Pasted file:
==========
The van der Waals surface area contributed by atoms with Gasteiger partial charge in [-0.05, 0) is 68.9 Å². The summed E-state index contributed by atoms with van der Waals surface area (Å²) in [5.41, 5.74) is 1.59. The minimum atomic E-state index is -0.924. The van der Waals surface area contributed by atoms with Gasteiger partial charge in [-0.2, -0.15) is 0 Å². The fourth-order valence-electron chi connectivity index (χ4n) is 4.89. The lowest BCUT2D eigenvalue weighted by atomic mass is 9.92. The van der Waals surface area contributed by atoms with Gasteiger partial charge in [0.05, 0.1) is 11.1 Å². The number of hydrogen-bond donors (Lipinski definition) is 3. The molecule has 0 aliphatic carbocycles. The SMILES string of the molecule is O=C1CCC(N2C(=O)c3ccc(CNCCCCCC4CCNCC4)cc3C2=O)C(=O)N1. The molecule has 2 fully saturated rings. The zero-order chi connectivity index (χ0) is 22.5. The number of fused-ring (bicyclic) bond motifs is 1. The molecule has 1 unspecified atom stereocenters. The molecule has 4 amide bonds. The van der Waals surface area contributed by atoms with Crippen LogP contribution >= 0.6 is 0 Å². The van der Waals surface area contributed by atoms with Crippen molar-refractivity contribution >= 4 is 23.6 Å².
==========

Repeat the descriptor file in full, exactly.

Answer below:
The van der Waals surface area contributed by atoms with Gasteiger partial charge in [-0.05, 0) is 68.9 Å². The summed E-state index contributed by atoms with van der Waals surface area (Å²) in [5.41, 5.74) is 1.59. The minimum atomic E-state index is -0.924. The van der Waals surface area contributed by atoms with Gasteiger partial charge in [-0.2, -0.15) is 0 Å². The fourth-order valence-electron chi connectivity index (χ4n) is 4.89. The lowest BCUT2D eigenvalue weighted by atomic mass is 9.92. The van der Waals surface area contributed by atoms with Gasteiger partial charge in [0.05, 0.1) is 11.1 Å². The number of hydrogen-bond donors (Lipinski definition) is 3. The molecule has 0 aliphatic carbocycles. The SMILES string of the molecule is O=C1CCC(N2C(=O)c3ccc(CNCCCCCC4CCNCC4)cc3C2=O)C(=O)N1. The molecule has 2 fully saturated rings. The zero-order chi connectivity index (χ0) is 22.5. The number of fused-ring (bicyclic) bond motifs is 1. The molecule has 1 unspecified atom stereocenters. The molecule has 4 amide bonds. The van der Waals surface area contributed by atoms with Crippen LogP contribution >= 0.6 is 0 Å². The van der Waals surface area contributed by atoms with Crippen molar-refractivity contribution >= 4 is 23.6 Å².